"From my experience, many federal programs are not designed and measured for the end goal impact. How can we set our goal at ending homelessness and then measure success by counting the number of shelter beds we fill? How can we have a goal of a family thriving and then count it successful when they are signed up for public benefits? That is why it is my firm belief that research and a focus on results has to be paired with the services provided."
"I believe strongly in the principle of preferential treatment for the poor and vulnerable and that we should design policies with the poor in mind, particularly the policies aimed at alleviating their suffering. We should not design policies for an end result of families simply subsisting in their poverty. Rather, federal policy should be aimed at helping people move from crisis to stability, and ultimately to a place where they are thriving. It makes sense economically, it makes sense socially, and it makes sense morally."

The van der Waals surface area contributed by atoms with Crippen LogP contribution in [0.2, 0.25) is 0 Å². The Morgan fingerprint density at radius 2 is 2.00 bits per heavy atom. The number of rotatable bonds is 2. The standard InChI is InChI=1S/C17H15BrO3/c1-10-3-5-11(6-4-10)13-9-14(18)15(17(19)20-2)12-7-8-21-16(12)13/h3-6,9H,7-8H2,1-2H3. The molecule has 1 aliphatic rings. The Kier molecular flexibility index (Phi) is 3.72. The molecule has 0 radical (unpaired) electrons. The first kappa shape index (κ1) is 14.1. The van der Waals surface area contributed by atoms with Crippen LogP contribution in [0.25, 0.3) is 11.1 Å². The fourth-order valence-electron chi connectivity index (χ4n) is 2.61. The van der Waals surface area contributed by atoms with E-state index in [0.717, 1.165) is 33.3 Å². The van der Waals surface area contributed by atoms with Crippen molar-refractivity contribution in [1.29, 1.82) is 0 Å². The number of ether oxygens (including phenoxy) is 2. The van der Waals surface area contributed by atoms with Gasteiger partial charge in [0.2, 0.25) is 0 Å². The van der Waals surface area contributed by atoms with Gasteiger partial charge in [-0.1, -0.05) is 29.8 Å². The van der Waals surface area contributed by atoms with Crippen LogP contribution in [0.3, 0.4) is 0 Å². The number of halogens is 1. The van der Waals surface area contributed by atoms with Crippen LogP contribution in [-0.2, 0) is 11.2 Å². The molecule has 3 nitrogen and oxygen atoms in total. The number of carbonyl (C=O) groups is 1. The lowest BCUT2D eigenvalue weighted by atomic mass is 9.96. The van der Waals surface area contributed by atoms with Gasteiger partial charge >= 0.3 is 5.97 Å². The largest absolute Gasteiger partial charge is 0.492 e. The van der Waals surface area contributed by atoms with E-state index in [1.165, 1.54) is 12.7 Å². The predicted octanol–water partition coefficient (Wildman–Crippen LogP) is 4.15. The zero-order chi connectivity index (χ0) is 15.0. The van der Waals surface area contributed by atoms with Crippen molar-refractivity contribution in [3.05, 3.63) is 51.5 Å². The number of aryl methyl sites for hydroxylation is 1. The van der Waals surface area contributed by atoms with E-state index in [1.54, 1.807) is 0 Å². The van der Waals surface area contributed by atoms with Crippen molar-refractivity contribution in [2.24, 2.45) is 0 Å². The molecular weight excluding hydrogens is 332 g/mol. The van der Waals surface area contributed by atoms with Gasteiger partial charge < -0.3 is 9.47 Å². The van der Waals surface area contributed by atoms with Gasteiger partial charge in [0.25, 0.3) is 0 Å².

If we as Americans agree that each person should be able to achieve their full, God-given potential – and I think we all could agree on that – we need to ensure that every American can access safe housing, plentiful and nutritious food, honest work for a fair wage, and full participation in community life."
"The Farm Bill, specifically as it relates to the Supplemental Nutrition Assistance Program, should be a pathway to success for Americans. Families in poverty face many challenges, from food, to housing, to toxic stress. These benefits address one of these critical needs. However, these alone do not propel an American family forward. Reform must focus on shifting to a comprehensive solution for moving people out of poverty."